The Value of Video Games

I have long sought to develop a metric to determine whether or not a video game was “worth it” other than the extremely subjective “it felt worth it” scale. A lot of proposed scales use things like “dollars per hour” using the average hours to completion for the game. Other metrics try to tie it to replayability or how many times per week you play the game. One metric proposed by Brian David Gilbert when he still worked for Polygon involved creating his own units and figuring out what was the best game of the year because it had the highest score after being run through his incredibly complex equation. All of these are certainly useful metrics to some people or at least funny to try applying, but I am beginning to think that it might be impossible to actually come up with a true metric for if a game was worth the price in cases where it isn’t clear one way or the other.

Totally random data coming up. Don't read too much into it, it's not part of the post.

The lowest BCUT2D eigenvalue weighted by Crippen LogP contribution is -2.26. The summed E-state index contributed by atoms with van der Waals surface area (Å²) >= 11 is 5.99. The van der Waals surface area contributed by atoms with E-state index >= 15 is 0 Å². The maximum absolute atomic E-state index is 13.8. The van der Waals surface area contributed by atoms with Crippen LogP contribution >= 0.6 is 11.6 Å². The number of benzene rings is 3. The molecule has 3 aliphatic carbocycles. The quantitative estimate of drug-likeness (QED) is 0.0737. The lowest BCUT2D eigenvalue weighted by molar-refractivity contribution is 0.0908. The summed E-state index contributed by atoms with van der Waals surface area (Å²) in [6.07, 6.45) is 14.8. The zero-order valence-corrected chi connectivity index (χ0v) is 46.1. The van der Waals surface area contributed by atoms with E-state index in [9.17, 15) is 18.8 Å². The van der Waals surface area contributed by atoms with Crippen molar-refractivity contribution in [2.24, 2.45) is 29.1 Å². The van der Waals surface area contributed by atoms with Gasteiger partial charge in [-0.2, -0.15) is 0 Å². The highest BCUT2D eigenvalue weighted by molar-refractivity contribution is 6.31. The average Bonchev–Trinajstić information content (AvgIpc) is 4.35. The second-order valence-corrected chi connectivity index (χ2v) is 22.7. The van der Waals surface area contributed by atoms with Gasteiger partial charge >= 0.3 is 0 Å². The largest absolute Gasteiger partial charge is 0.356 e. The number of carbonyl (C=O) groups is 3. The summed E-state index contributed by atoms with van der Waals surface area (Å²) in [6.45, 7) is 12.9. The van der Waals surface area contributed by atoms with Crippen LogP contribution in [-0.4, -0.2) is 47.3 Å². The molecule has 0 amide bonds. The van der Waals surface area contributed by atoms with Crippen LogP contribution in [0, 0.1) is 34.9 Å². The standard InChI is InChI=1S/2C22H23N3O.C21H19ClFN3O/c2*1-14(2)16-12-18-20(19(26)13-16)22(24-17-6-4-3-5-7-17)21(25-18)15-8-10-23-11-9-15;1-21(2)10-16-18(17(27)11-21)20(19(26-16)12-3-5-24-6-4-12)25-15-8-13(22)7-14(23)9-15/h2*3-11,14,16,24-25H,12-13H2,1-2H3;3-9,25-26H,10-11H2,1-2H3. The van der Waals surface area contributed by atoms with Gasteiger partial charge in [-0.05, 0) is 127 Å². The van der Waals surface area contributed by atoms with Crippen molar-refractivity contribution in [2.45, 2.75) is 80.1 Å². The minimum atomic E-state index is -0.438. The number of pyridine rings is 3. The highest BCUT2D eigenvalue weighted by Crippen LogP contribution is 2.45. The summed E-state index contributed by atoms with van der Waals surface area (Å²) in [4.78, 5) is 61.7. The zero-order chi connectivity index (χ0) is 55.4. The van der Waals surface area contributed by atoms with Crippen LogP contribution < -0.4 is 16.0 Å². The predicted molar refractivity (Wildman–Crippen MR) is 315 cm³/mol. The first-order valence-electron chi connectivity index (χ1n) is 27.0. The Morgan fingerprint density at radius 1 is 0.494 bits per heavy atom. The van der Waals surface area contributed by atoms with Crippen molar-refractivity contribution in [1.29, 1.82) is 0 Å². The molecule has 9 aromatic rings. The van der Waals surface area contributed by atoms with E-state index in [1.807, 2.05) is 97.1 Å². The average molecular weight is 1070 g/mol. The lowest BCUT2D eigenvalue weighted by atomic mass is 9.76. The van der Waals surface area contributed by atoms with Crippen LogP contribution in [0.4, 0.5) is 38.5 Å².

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This Capitalist Hellscape

There are days where I consider getting an extra job. I have full-time work with the opportunity for overtime, but there’s not always work to do there and sometimes you just hit the point where you’ve been bashing your head against something for so long you can’t really do any more. A second job would have to be something mindless, something maybe physically taxing but not mentally taxing, since my current day-job takes pretty much all the mental energy I’ve got. Unfortunately, that would mean losing pretty much all of my writing time and energy.

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